Abdul-Mahdi, Ankara on same page concerning maintenance of regional equilibrium

Abdul-Mahdi, Ankara on same page concerning maintenance of regional equilibrium

Iraqi Vice President Adil Abdul-Mahdi with Foreign Minister Ahmet Davutoğlu during a meeting on May 4, 2011. Abdul-Mahdi’s visit was crucial as far as diplomacy is concerned, but was overlooked by most Turkish press.

May 08, 2011, Sunday/ 13:19:00/ EMİNE KART

Between whirlwind diplomacy from Libya to Syria, from the draft genocide bill in France, to the upcoming Fourth United Nations Conference on the Least Developed Countries (LDC-IV) in İstanbul, a key visit to the Turkish capital by the Iraqi vice president earlier this week was virtually overlooked by the media.

Vice President Adil Abdul-Mahdi met for almost two hours with Foreign Minister Ahmet Davutoğlu late on Tuesday when the two exchanged views on developments in Bahrain, Libya and Syria, as well as discussing bilateral relations between the two neighboring countries.

During the meeting, Abdul-Mahdi asked for Turkey’s assessments of these issues, with Davutoğlu sharing his views with him on the latest developments in the region and conveying Turkey’s sentiments, diplomatic sources said. At the meeting, Abdul-Mahdi said that analysis of by two countries regarding the latest developments in the region have been parallel with each other.

Developments of the political situation in Iraq and ongoing political consultations between Iraqi political forces to form a new government was also on the agenda of the Abdul-Mahdi-Davutoğlu meeting, Sunday’s Zaman learned from reliable sources.

As a matter of fact, the timing of the Abdul-Mahdi’s visit is meaningful of itself as it came at a time of growing questions being raised over whether acts of interference from Iran into Iraq, joint neighbors with Turkey, will increase amidst the uprising in Bahrain, which is prone to be used by Iran as an opportunity for promoting instability in the Arabian Gulf.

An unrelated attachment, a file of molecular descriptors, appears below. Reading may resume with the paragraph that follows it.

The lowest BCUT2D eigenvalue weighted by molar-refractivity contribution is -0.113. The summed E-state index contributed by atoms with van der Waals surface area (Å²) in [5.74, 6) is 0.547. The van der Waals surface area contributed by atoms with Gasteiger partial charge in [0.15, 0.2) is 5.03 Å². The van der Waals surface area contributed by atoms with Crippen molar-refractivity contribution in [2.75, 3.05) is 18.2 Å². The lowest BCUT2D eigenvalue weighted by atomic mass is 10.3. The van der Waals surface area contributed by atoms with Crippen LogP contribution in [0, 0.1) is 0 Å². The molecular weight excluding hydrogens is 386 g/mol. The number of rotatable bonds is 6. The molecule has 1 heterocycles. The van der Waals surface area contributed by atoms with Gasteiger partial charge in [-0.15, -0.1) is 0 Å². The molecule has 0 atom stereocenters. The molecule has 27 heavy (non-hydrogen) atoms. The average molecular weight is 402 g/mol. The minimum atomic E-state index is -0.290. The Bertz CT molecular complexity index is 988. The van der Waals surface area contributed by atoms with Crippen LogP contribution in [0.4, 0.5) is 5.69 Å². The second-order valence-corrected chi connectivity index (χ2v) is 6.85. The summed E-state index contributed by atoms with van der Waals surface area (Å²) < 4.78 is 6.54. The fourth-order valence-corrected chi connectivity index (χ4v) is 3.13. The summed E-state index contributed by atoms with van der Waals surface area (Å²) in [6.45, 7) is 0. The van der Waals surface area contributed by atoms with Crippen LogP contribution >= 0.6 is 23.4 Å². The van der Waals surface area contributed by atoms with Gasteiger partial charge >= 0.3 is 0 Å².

Abdul-Mahdi’s visit to Ankara was part of a regional tour of Arab and regional countries including Kuwait, the United Arab Emirates (UAE), Syrian Arab Republic and the Turkish Republic.

Earlier on Tuesday, Abdul-Mahdi was in Kuwait, where he also met with Jordanian King Abdullah at the Bayan Palace in addition to Kuwaiti leaders. Also on Tuesday, King Abdullah discussed with the Emir of Kuwait Sheikh Sabah Al Ahmad Al Jaber Al Sabah prospects for further cooperation between the two countries and the latest developments in the Middle East.

Discussions between King Abdullah and Abdul-Mahdi covered bilateral ties and means to develop cooperation between Jordan and Iraq to best serve the interests of the two countries, in addition to the latest developments in the region, The Jordan Times reported.

In Damascus, Abdul-Mahdi met with Assad and discussed with him the success of the electoral process in Iraq and the situation after legislative elections that took place on March 7, and the pursuit of Iraqi national forces to form a government of national partnership to strengthen security and stability in Iraq, Iraqi media reported earlier this week.

The visit by Abdul-Mahdi also came weeks after Iraqi forces stormed on April 8 an Iranian exile camp that Iraq’s Shiite-dominated government has tried to close for years. At Camp Ashraf in Iraq’s northeastern Diyala province, 34 people were killed and hundreds were wounded after Iraqi security forces moved against it.

Early on Friday an Iraqi official reportedly said that the government of Iraqi Prime Minister Nouri al-Maliki did not inform officials in Diyala province of attacks against Camp Ashraf and what happened there on April 8 was completely out of the authority of Diyala’s local government.

The National Council of Resistance of Iran (NCRI) stated on its website on Friday that the Navkho news agency last week reported that the Diyala provincial council had expressed sympathy with the residents of Camp Ashraf.

“Omar Farouq, a member of Diyala’s provincial council, said the April 8 attack on the camp by Iraqi forces was conducted by Nouri al-Maliki without the knowledge of the province. Other members of the council, as well as the governor of Diyala province, have also distanced themselves from the attack in recent weeks, and officially condemned it,” said the NCRI. The NCRI is a broad coalition of Iranian organizations, groups and personalities which was founded in 1981 in Tehran upon the initiative of Massoud Rajavi, the leader of the Iranian resistance movement.

Last month, Agence France-Presse (AFP) commented that the Iraqi raid on an Iranian opposition base inside its territory signals the growing influence of neighboring Iran, as US forces prepare to withdraw at the end of this year.